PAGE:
The nearly full moon will hop past Jupiter on October 7-8.
As for the yellowish dot that is Saturn, it will be observable from after dusk until late evening in October — though it will not climb very high when it culminates in the southern sky in mid-evening.
The white dot of 24-times brighter Jupiter will be positioned 40 degrees to Saturn’s left (or celestial east). On October 23, Saturn will cease its westerly retrograde motion and prepare to resume a regular eastward prograde motion. That same night, Saturn will approach to within 0.6 degrees east of the magnitude 4.2 star Iota Capricorni in central Capricornus. Their separation will noticeably widen over the following weeks.
Viewed in a telescope in October, Saturn will show an apparent disk diameter of 17.7 arc-seconds, and its rings will subtend 41 arc-seconds. Saturn’s rings will be tilting more edge-on to us every year until the spring of 2025. This year they are already close enough for Saturn’s southern polar region to extend well beyond them.
The waxing gibbous moon will shine to the southeast of Saturn on October 5.
Blue-green Uranus will be observable between late evening and dawn this month. Rising shortly after 8:00 p.m. local time on October 1, Uranus will climb highest in the southern sky, and look best in telescopes, during the wee hours of the morning. By month’s-end, those timings will advance by two hours.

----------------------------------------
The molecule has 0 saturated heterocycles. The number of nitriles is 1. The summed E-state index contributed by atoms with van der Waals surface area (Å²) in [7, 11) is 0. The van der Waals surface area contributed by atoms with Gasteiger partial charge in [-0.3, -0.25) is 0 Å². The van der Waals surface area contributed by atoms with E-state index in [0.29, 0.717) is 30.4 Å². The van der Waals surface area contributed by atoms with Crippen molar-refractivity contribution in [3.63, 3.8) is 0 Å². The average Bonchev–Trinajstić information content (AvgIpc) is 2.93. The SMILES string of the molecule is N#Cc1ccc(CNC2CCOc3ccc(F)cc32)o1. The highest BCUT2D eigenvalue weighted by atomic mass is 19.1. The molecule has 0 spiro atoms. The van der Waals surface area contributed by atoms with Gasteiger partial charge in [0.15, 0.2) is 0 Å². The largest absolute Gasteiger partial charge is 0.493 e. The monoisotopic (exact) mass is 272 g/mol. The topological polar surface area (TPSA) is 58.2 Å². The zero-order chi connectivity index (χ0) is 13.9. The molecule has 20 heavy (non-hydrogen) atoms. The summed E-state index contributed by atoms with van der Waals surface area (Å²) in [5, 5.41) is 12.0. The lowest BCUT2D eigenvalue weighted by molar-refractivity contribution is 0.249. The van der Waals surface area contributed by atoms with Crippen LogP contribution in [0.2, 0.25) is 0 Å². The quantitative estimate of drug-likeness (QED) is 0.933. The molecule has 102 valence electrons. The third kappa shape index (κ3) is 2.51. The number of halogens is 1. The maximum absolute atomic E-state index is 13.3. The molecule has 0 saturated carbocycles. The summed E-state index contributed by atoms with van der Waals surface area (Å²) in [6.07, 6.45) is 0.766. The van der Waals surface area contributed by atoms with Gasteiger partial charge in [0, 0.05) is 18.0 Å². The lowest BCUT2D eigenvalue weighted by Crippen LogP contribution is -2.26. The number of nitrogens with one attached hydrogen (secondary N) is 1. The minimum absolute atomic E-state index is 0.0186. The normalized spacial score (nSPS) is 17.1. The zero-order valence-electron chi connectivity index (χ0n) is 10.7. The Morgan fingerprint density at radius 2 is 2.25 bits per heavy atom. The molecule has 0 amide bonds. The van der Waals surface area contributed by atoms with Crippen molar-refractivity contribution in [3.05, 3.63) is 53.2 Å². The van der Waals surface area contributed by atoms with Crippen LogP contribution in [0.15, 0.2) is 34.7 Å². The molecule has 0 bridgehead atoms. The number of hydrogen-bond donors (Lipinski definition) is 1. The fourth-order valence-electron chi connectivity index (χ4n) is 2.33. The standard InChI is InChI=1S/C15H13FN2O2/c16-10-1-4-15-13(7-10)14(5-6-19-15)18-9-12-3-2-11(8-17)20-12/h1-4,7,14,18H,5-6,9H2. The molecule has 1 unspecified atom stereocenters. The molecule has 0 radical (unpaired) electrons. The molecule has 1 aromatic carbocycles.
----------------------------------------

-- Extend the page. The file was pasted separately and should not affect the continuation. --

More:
Over the month, magnitude 5.6 Uranus will travel retrograde westward through the stars of southeastern Aries. Its trajectory will be parallel to — and about 1.5 degrees to the south of — the line joining the brighter stars Botein (Delta Arietis) and Pi Arietis, creating a triangular asterism for anyone searching for Uranus in binoculars. Uranus’ small, 3.8 arc-seconds-wide blue disk will appear markedly different from those stars.
On October 11, the bright, waning gibbous moon will shine 2 degrees to the upper right (or celestial WSW) of Uranus. Hours later, observers with telescopes in Alaska, northwestern continental United States, northern and western Canada, and Greenland will be able to see the moon occult Uranus around 05:00 to 06:00 GMT — the tenth in a series of consecutive lunar occultations of that planet.
The distant blue planet Neptune will be an all-night target this month, sharing the sky with far brighter Jupiter to its east, and the yellowish dot of Saturn shining 35 degrees to the southwest.
The Jupiter-Neptune separation will decrease from 9 to 6.8 degrees over the month. Neptune will shine at magnitude 7.8, which is within reach of good binoculars. The blue planet will be traveling retrograde westward among the stars of northeastern Aquarius, towards the medium-bright star Phi Aquarii.
In a telescope, Neptune’s tiny apparent disk size will span 2.4 arc-seconds. Larger telescopes can show Neptune’s large moon Triton.
Chris Vaughan is a science writer, geophysicist, astronomer, planetary scientist and an “outreach RASCal.” He writes Astronomy Skylights, and you can follow him on Twitter at @astrogeoguy. He can also bring his Digital Starlab portable inflatable planetarium to your school or other daytime or evening event. Contact him through AstroGeo.ca to tour the Universe together.